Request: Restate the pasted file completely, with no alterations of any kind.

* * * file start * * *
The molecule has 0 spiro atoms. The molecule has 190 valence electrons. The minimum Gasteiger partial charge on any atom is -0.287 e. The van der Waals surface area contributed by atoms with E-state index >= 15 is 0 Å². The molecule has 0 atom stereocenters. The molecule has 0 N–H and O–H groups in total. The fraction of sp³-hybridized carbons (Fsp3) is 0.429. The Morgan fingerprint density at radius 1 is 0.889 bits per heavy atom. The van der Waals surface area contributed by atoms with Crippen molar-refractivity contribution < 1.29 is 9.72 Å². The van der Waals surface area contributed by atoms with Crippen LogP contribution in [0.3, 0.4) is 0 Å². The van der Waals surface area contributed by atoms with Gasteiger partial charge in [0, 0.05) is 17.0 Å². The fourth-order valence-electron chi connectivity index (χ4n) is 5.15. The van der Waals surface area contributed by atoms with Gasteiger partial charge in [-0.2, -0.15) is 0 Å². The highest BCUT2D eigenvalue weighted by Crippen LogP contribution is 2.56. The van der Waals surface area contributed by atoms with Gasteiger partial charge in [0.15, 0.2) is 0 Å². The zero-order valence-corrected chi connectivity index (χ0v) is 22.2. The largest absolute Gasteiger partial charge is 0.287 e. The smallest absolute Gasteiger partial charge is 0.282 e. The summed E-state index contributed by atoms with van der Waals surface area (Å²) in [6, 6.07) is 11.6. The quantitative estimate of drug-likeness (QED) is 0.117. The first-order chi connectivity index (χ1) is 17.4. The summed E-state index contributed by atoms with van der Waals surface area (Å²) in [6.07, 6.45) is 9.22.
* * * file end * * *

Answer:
The molecule has 0 spiro atoms. The molecule has 190 valence electrons. The minimum Gasteiger partial charge on any atom is -0.287 e. The van der Waals surface area contributed by atoms with E-state index >= 15 is 0 Å². The molecule has 0 atom stereocenters. The molecule has 0 N–H and O–H groups in total. The fraction of sp³-hybridized carbons (Fsp3) is 0.429. The Morgan fingerprint density at radius 1 is 0.889 bits per heavy atom. The van der Waals surface area contributed by atoms with Crippen molar-refractivity contribution < 1.29 is 9.72 Å². The van der Waals surface area contributed by atoms with Crippen LogP contribution in [0.3, 0.4) is 0 Å². The van der Waals surface area contributed by atoms with Gasteiger partial charge in [0, 0.05) is 17.0 Å². The fourth-order valence-electron chi connectivity index (χ4n) is 5.15. The van der Waals surface area contributed by atoms with Gasteiger partial charge in [-0.2, -0.15) is 0 Å². The highest BCUT2D eigenvalue weighted by Crippen LogP contribution is 2.56. The van der Waals surface area contributed by atoms with Gasteiger partial charge in [0.15, 0.2) is 0 Å². The zero-order valence-corrected chi connectivity index (χ0v) is 22.2. The largest absolute Gasteiger partial charge is 0.287 e. The smallest absolute Gasteiger partial charge is 0.282 e. The summed E-state index contributed by atoms with van der Waals surface area (Å²) in [6, 6.07) is 11.6. The quantitative estimate of drug-likeness (QED) is 0.117. The first-order chi connectivity index (χ1) is 17.4. The summed E-state index contributed by atoms with van der Waals surface area (Å²) in [6.07, 6.45) is 9.22.